One of the favorite pastimes of football fans is blasting Roberto Mancini for his tactical tinkering. The man is a virtual pin cushion for criticism. Likewise, at the weekend, Arsene Wenger's substitutions were too long in coming against Manchester United. Jose Mourinho? He likes to change things around, too, never content to let a match get away without having a proper go. And the Special One usually gets it right, as he did at the Bernabeu. Sure, the score line reads 2-2 versus Dortmund, but it was a special effort - and a deserved tie - for Los Blancos.
This is especially the case given how poor they looked in the first half. Out of sync, out of ideas aside from long diagonal balls, they started the match with Gonzalo Higuain hitting a high cross to Cristiano Ronaldo at the far post. Bemused at his teammate, Ronaldo pointed to the pitch as if to say, "There, dummy, there, on the ground so I can score."
Toward the end of the half, Ronaldo repaid the favor, sending a wayward through-ball to Higuain. From a Real perspective, the rest of the first half was pretty forgettable, and Higuain - clearly hampered by an injury to his calf - limped around with all the energy of a sloth.
Jurgen Klopp's men, meanwhile, continued to prove Mourinho's words right: They will be one of the favorites to win the Champions League if they get past the knockout stages (and, by all accounts, that shouldn't be a problem) not to mention help keep future German national teams stocked with youthful, smart players. The first goal, in the 28th minute, was a thing of beauty. Robert Lewandowski's cushioned header to Marco Reus was then blasted into the net at the near post. The commentators had a ball talking about how Iker Casillas should have done better, but the speed and clinical nature of the sequence were deserving of praise.
So was the second goal at the end of the half. In a sequence that would have made Charles Hughes get up and do a happy dance, keeper Roman Weidenfeller sent a towering ball up the pitch. Lewandowski won the ball in the air to pick out Kevin Grosskreutz. Rushing down the left channel, he chipped the ball sideways to chump Pepe and find an onrushing Mario Gotze. The final act? A chip by Mario Gotze, a desperate lunge by Alvaro Arbeloa, an own goal.
Pepe did have his moment in the first half when he headed home in the 34th minute after a rather helter-skelter set piece in which his fellow center back, Raphael Varane, kept the ball alive to eventually get Madrid back in the match. Mourinho warned of complacency ahead of the match, and he had plenty to worry about after the first 45.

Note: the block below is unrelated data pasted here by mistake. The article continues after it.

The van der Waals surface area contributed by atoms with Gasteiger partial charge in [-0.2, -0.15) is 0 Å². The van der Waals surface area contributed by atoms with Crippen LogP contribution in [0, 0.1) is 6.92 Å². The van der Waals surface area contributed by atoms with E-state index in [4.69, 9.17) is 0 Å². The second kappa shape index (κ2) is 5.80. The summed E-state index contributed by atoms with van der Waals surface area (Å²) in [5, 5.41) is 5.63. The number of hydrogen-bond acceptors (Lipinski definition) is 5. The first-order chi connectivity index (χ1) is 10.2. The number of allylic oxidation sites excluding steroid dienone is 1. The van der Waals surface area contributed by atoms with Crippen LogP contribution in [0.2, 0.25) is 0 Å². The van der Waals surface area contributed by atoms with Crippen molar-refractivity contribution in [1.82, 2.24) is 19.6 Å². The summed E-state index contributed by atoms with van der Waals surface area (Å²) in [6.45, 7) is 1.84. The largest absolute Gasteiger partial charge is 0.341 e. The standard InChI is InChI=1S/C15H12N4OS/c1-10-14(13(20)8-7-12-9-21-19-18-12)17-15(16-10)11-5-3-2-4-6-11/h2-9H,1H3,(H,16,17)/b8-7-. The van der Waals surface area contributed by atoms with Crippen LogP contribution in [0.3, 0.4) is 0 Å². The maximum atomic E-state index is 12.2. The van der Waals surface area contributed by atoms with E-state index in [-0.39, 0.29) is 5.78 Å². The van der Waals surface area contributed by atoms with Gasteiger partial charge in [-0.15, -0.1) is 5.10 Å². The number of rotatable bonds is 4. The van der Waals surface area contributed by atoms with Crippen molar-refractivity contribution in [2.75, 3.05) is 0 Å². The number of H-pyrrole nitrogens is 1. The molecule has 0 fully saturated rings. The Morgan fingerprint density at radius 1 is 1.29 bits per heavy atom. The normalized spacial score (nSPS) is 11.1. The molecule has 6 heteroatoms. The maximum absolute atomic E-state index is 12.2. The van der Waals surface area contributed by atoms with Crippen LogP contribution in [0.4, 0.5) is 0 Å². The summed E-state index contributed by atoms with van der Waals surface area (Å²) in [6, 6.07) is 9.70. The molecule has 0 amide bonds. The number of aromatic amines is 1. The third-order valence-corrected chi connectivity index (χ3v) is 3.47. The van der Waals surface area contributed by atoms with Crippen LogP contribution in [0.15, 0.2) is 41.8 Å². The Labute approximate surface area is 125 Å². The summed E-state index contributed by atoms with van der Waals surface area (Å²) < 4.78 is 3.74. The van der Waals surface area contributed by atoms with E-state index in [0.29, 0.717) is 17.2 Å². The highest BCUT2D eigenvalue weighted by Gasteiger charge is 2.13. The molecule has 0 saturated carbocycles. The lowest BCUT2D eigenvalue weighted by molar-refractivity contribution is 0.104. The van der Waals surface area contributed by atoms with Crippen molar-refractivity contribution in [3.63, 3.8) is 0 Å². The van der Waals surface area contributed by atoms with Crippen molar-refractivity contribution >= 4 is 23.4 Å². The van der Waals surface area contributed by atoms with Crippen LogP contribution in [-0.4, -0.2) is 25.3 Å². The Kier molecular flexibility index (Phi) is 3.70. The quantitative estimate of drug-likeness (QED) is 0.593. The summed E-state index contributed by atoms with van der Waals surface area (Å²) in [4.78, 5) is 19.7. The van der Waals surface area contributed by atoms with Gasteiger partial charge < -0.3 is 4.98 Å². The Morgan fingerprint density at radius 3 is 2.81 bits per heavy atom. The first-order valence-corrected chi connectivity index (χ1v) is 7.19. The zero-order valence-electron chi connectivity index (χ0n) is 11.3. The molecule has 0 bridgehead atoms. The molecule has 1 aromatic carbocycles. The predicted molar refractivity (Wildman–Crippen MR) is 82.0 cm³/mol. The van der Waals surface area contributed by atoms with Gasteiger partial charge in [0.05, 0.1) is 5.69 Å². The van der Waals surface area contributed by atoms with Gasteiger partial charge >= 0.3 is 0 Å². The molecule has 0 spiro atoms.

At the start of the second half, Mourinho made his intentions known: He took off the hobbled Higuain and Luka Modric, who was poor in the first half, for Jose Maria Callejon and Michael Essien. Varane and Pepe anchored the back while the rest of the team pushed forward, including Kaka, who came on in the 77th minute and had a shout for a penalty. (It wasn't, FYI.) Essien, who might have been the better pick to start, allowed Xabi Alonso to get forward a bit more as well.
It was the man who looks like David Lynch's Eraserhead, Callejon, who injected a ton of life into the side. Often playing as a center forward, or drifting from the left into the middle, he was lethal -- taking shots, pulling defenders out of position and linking with teammates. His one goal was disallowed, as he was just offside.
It was all Dortmund could do to hold on, as defenders (and midfielders) put their bodies on the line. Neven Subotic, the one who got away for the American national team, did quite well on a number of occasions, including a sliding challenge in the box on Angel Di Maria after a reverse pass from Ronaldo. Subotic also stopped Ronaldo dead in his tracks on a later attack. And Weidenfeller made a terrific late save against Ronaldo as well.
In the end, on a free kick about 20 yards from goal, Ronaldo and Mesut Ozil both stood over the ball. On the eve of the Ballon d'Or announcement, it had to be Ronaldo, didn't it? The moment wasn't lost on the commentators, who reminded us that Lionel Messi would have turned a game on its head but that Ronaldo had so far failed. Unfair? Of course. And Ronaldo never took the chance, as the angle always cried out for Ozil's left foot. And what a sublime shot it was, curling into the back of the net. One point rescued, two dropped. Real also remain 22 games unbeaten at home in all competitions.
Dortmund impressed with their defending and efficient and varied counterattacks. Mourinho, as he is so known to do, made the right changes when it mattered most. Mancini, Wenger, are you taking note?
And so, the two best teams in the Group of Death share the spoils, while two games and six points remain for the taking. For these two sides, the Champions League will likely begin in earnest ... in February.